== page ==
‘Last Christmas’ Review

Release Date

LAST CHRISTMAS (3 out of 5) Directed by Paul Feig. Written by Emma Thompson, Bryony Kimmings; Starring Emilia Clarke, Henry Golding, Emma Thompson; Rated PG-13 for language and sexual content; Running time 103 minutes; In wide release November 8, 2019.

Mother of Dragons no more, in Last Christmas Emilia Clarke takes on the role of Kate, a young woman living in London and dealing with the mess that is her life. 

And though there is plenty of ice, in the form of a skating rink, and some fire, since Kate is unbelievably clumsy, this role takes her far from the Seven Kingdoms and is much more akin to her delightfully quirky character in Me Before You.

Nearly everything that could go wrong in Kate’s life does. Her relationships with her friends are strained; her sister hates her; her father avoids her mother while her mother smothers her with unwanted attention. It must be her cute weirdness that keeps her employed as an elf at a Christmas shop, because it isn’t her work ethic. She takes personal phone calls and leaves the store whenever the whim strikes her.  On one such occasion she encounters Tom (Henry Golding), an eternal optimist who sees the potential in Kate, if she could get over herself for a minute.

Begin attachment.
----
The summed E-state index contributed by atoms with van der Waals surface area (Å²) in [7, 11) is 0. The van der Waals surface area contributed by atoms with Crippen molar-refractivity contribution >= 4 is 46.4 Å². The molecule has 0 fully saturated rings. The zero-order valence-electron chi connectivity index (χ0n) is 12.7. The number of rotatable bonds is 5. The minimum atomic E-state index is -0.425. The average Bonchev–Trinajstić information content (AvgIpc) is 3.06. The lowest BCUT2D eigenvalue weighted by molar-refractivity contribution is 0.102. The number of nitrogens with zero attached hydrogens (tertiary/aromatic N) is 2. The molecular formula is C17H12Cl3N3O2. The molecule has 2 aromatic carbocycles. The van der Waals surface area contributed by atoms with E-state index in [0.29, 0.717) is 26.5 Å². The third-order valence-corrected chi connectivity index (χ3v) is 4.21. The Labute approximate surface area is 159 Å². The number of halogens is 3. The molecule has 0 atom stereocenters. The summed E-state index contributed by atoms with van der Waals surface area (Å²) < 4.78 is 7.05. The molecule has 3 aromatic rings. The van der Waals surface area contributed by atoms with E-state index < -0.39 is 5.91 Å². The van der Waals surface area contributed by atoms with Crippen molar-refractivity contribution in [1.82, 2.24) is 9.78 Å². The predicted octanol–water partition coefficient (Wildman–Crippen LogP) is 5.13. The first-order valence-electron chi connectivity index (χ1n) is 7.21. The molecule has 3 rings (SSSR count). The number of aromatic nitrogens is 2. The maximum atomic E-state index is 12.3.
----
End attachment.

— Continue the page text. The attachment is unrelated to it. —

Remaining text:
Marketed as a romantic comedy, the film is really more about Kate finding her heart again after all the boozing,one-night stands and avoiding her mother’s phone calls. So Kate is more like the Grinch or Scrooge and less like the female lead in its marketed genre. But in spite of her self-absorption and multitude of mistakes, she is charming and likable and has the audience rooting for her to fix her life.

Written by Emma Thompson and Bryony Kimmings, Last Christmas takes its inspiration (with permission) from the Wham! song of the same name, as well as other George Michael hits. The result being that the song will be stuck in your head even days later, well before the holiday season officially arrives.

This film may not be for everyone. It does have a bit of that Hallmark movie feel, but in my advancing years I’ve found those to be strangely comforting, cynical though I am. But I also live and die by the Rudolph Christmas special and say “Bumbles Bounce” all season, so maybe I’m not as jaded as I’d like to think. 

Will it please all audiences? No. Maybe some will find it too cute or hate the ending or find Kate intolerable. But it’s light and fun, and even the more heavy-handed moments are handled quite breezily, so you may just find yourself smiling throughout.